When it wasn’t something freaky, it takes the “right” fresh horse to win the Belmont Stakes and upset the Derby and Preakness winner. Funny Cide lost to Empire Maker in 2003. Empire Maker was easily the right fresh horse having beaten Funny Cide in the Wood Memorial. Empire Maker finished second in the Kentucky Derby that year because he bruised his foot before the race. Tonalist beat California Chrome last year in the Belmont Stakes. Tonalist was the “right” fresh horse having won the Peter Pan Stakes and being bred to win up to 1 ½ miles. Is there anybody in this field that is the “right” fresh horse to take down American Pharoah?
3. The Belmont is still a horse race
What this means is that if you believe that 3 weeks will provide enough rest for American Pharoah to show his best before a 1 ½ mile race, you have to handicap the Belmont based on his competition’s ability to beat him. So, who is going to get the lead and will that horse do enough to compromise American Pharoah’s chances of holding off the closers? Are those closers built to run 1 ½ miles? The bottom line is that American Pharoah is the best horse in the race. The betting trend says that favorites only win 30% of the time, but there are favorites and then there are favorites. Some favorites, like Zenyatta in every one of her races, even in her Breeders’ Cup loss to Blame in 2010, was overlay because she was that much better than her competition.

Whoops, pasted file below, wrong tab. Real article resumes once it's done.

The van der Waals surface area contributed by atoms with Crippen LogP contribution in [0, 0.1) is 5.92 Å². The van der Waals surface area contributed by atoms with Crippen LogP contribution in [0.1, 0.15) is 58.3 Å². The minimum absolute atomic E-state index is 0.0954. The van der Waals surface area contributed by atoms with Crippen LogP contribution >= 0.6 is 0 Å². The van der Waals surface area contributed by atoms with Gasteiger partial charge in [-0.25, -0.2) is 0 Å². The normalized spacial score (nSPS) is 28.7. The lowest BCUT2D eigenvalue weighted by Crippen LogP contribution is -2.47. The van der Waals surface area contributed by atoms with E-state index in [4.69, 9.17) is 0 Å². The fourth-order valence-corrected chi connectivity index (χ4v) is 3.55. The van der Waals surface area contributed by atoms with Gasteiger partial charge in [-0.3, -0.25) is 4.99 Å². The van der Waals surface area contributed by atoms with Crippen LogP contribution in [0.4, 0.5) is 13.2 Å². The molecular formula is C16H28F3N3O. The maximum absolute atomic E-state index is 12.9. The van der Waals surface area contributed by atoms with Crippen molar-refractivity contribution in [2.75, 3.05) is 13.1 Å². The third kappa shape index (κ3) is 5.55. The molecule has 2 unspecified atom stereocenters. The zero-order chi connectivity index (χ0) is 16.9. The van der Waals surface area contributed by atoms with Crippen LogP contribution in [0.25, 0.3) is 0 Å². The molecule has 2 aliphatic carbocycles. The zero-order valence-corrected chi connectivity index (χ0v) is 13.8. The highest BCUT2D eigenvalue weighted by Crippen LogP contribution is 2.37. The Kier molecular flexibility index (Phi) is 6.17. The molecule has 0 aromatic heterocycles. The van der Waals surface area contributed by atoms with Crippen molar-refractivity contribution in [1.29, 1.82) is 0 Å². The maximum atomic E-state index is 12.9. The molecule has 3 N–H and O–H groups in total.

Handicappers have to think about that single, most important, betting trend. Favorites lose 70% of the time because in many cases, they are a false favorite, a favorite that shouldn’t be going off as the favorite. Sound handicapping starts there. Then, think about whether or not the odds justify American Pharoah as an overlay or underlay.
That is the way to find out if American Pharoah is a good bet to win the Triple Crown on June 6.